Pet Columns, Office of Public Engagement, College of Veterinary Medicine at the University of Illinois at Urbana-Champaign

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Why 'Take Your Cat to the Vet' Week Is Worth Celebrating


Pet Column for the week of August 22, 2011

Related information:

Related site - University of Illinois Veterinary Teaching Hospital
Related site - Chicago Center for Veterinary Medicine

Office of Public Engagement
2001 S. Lincoln Ave.
Urbana, Illinois 61802
Phone: 217/333-2907
Debra Domal
Information Specialist

Fido has a bone to pick with Fluffy. He just learned that even though cats take the lead in the number of U.S. pets by 15 million, dogs are taken to the vet twice as often as cats, according to an estimate released by the CATalyst Council and the American Humane Association.

These numbers really got the fur flying. And they should.

Even though Fido may not relish all the poking and prodding while Fluffy snoozes at home, he is concerned that Fluffy isn't getting the care she needs. And so are a lot of others. That's why "Take Your Cat to the Vet Week" was created to draw attention to the need for regular feline wellness exams.

What causes this dramatic discrepancy in care? Dr. Kandi Norrell, primary care veterinarian at the University of Illinois Veterinary Teaching Hospital in Urbana, explains that "Cats are generally stoic animals and are extremely good at hiding their pain."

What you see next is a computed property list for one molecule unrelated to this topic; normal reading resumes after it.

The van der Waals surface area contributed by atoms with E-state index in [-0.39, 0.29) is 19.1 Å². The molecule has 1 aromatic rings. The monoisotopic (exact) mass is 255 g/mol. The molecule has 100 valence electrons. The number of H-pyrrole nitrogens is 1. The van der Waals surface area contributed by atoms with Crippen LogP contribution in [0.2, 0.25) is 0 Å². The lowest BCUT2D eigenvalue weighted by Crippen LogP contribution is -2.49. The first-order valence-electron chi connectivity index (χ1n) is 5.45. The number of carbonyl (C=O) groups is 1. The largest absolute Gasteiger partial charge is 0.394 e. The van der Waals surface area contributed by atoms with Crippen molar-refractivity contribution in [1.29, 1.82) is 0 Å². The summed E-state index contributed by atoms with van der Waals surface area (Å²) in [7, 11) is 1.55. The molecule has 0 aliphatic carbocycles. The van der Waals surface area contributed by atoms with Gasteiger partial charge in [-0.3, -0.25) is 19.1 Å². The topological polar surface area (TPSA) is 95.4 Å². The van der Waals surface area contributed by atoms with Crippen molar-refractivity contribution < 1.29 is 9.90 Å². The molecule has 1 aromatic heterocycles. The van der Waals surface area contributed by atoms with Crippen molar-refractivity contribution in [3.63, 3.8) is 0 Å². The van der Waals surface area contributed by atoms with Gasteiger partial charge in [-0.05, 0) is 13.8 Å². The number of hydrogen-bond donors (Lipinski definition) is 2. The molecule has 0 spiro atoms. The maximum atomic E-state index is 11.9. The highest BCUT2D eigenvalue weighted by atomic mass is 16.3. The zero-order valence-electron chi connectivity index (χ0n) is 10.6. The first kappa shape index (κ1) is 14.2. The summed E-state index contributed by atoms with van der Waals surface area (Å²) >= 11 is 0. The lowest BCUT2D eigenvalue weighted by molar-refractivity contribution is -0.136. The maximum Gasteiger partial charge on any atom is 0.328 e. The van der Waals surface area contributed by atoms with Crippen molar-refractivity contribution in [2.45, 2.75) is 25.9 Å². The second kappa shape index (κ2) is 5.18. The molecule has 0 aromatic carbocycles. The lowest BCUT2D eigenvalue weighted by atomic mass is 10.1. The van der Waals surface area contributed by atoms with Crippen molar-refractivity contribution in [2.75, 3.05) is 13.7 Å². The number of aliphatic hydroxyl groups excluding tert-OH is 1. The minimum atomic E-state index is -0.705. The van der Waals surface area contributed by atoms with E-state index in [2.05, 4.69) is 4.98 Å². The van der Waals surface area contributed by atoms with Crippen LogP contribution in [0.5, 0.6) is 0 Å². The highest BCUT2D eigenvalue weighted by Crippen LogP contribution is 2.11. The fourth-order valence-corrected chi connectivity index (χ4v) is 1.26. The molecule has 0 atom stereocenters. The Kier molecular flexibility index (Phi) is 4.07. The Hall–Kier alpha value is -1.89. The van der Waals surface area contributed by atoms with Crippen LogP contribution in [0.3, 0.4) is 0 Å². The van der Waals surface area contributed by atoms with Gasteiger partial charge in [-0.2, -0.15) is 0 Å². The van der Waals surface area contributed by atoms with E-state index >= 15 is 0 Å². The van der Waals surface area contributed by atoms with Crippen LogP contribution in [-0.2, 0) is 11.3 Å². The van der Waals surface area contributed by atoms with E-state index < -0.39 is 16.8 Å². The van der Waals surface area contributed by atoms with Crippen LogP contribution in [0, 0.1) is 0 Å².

Compounding this is the general perception that cats are more independent and self-sufficient than dogs, which often leads to the incorrect conclusion that they require less care and maintenance. Owners may also be reluctant because a visit to the veterinarian is likely to be especially stressful for cats.

"Cats boast a sense of hearing four times more sensitive than ours," notes Dr. Norrell. "Factor this in with their keen sense of smell and extreme sensitivity to movement, and it becomes easy to see why cats are susceptible to stress and anxiety."

Dr. Kelly Ballantyne, a veterinarian at the university's Chicago Center for Veterinary Medicine with an interest in animal behavior, makes low-stress handling a priority for all patients. Dr. Ballantyne and the staff at Furnetic employ low-stress handling techniques to make the pet's visit "less scary" and to "increase safety for both pets and people."

Most experts agree that healthy adult cats should receive wellness exams at least once a year. However, cats' medical needs change significantly as they age. Dr. Tom Graves, director of the Chicago Center for Veterinary Medicine, recommends a senior wellness program for felines twelve years of age or older. This includes "a history and physical exam, and body weight and condition score every six months, along with annual screening tests and regular blood pressure measurement."

The main goal, according to Dr. Graves, is to "identify and treat diseases early in order to extend life and enhance quality of life."

With regular wellness exams, obesity and dental disease—two key concerns for cats, and especially for senior cats—can either be prevented or be treated before they become life-threatening.

So if you share your home with a multi-species family, call your veterinarian and make sure Fluffy gets her equal share of veterinary care. Fido will thank you.

The Chicago Center for Veterinary Medicine and the University of Illinois Veterinary Teaching Hospital in Urbana both offer comprehensive wellness exams through their primary care services.